Creative freedom or directorial shackles? Depending on who you ask, taking on a big budget blockbuster is either the chance to try some exciting things with lots of money and big effects teams, or finding yourself in constant meetings with executives who have an endless series of conflicting notes serving various needs. For director Alan Taylor, who cut his teeth on TV with “Game Of Thrones,” “The Sopranos,” “Mad Men,” “Deadwood” and more, his leap to tentpole movies with Marvel‘s “Thor: The Dark World” was fine…until shooting wrapped.
“I’ve done two [blockbuster movies; the other being this week’s ‘Terminator Genisys‘] and I’ve learned that you don’t make a $170 million movie with someone else’s money and not have to collaborate a lot,” Taylor told Uproxx. “The Marvel experience was particularly wrenching because I was sort of given absolute freedom while we were shooting, and then in post it turned into a different movie. So, that is something I hope never to repeat and don’t wish upon anybody else. [‘Terminator Genisys’] was not like that. The story we started telling is essentially the story we finished and are bringing out into the world. But there was a lot of collaboration, as there is going to be on something this big.”
Taylor’s comments are made all the more interesting given Kevin Feige’s recent assertion that directors are able to make their mark on Marvel movies.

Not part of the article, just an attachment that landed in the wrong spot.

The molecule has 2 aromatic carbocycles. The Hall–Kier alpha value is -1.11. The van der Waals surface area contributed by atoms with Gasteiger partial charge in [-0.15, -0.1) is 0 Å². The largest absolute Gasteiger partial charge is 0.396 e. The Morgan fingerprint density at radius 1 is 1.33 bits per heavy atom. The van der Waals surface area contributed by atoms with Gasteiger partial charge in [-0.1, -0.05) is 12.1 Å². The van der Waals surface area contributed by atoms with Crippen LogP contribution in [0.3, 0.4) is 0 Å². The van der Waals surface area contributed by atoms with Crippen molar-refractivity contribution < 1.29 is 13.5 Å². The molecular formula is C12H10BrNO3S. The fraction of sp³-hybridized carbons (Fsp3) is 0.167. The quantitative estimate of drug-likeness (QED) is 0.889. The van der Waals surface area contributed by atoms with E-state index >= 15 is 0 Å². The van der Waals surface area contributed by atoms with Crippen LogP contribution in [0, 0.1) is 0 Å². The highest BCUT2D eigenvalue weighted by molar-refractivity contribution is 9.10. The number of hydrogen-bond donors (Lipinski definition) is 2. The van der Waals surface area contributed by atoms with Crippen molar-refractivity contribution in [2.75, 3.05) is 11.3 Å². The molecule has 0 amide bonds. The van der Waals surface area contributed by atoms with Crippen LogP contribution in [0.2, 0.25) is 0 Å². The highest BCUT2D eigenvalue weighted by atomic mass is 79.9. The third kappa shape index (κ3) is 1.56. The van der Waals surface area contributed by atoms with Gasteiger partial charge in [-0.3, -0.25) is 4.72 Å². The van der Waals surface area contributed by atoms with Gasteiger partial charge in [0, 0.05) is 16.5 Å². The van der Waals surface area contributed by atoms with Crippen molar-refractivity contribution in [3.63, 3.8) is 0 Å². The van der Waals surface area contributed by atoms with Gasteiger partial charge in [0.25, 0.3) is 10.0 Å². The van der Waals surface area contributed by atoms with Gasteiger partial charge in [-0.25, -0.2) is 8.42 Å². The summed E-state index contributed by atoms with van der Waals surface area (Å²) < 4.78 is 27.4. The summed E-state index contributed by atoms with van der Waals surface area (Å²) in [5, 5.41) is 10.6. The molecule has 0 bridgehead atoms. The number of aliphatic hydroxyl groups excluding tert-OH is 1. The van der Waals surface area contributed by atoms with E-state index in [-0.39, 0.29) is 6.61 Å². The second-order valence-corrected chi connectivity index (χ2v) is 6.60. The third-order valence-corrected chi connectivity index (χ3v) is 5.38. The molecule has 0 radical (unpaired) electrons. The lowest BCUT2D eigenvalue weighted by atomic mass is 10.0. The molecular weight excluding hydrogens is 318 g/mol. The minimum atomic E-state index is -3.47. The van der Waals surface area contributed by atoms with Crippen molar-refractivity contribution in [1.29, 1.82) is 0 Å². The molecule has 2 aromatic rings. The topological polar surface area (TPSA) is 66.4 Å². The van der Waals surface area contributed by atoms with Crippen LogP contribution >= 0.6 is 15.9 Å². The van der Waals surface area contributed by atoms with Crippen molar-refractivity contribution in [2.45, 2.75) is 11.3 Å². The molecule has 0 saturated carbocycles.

“Look at the movies. ‘Iron Man‘ and ‘Iron Man 2‘ are as Jon Favreau films as you can see. Kenneth Branagh has his stamp all over ‘Thor.’ ‘Captain America: First Avenger‘ is very much a Joe Johnston film. The greatest example of that, look at ‘Guardians of the Galaxy’ with James Gunn,” Feige stated earlier this month.
Though perhaps it is telling that Taylor’s name wasn’t mentioned (nor Shane Black‘s for that matter). And while rumors have swirled recently that Branagh is being eyed to return for “Thor: Ragnarok,” Feige has dismissed that talk. “Not true. I don’t know where that came from,” he told Collider.
I’d be intrigued to know what Marvel wanted from “Thor: The Dark World” that Taylor objected to once the movie hit post-production, but as we’ve long learned, these movies evolve almost until the day they’re released. One only has to look at this year’s “Avengers: Age Of Ultron” where Joss Whedon had wanted to put Captain Marvel in the final shot of the film, only to be overruled by Feige with Scarlet Witch standing in instead.
Do you think directors need to lower their expectations about working on Marvel movies? Do we really want to clamor for people like Ava DuVernay to get Marvel gigs if they are only going to have to compromise to the needs of the MCU? Let us know below.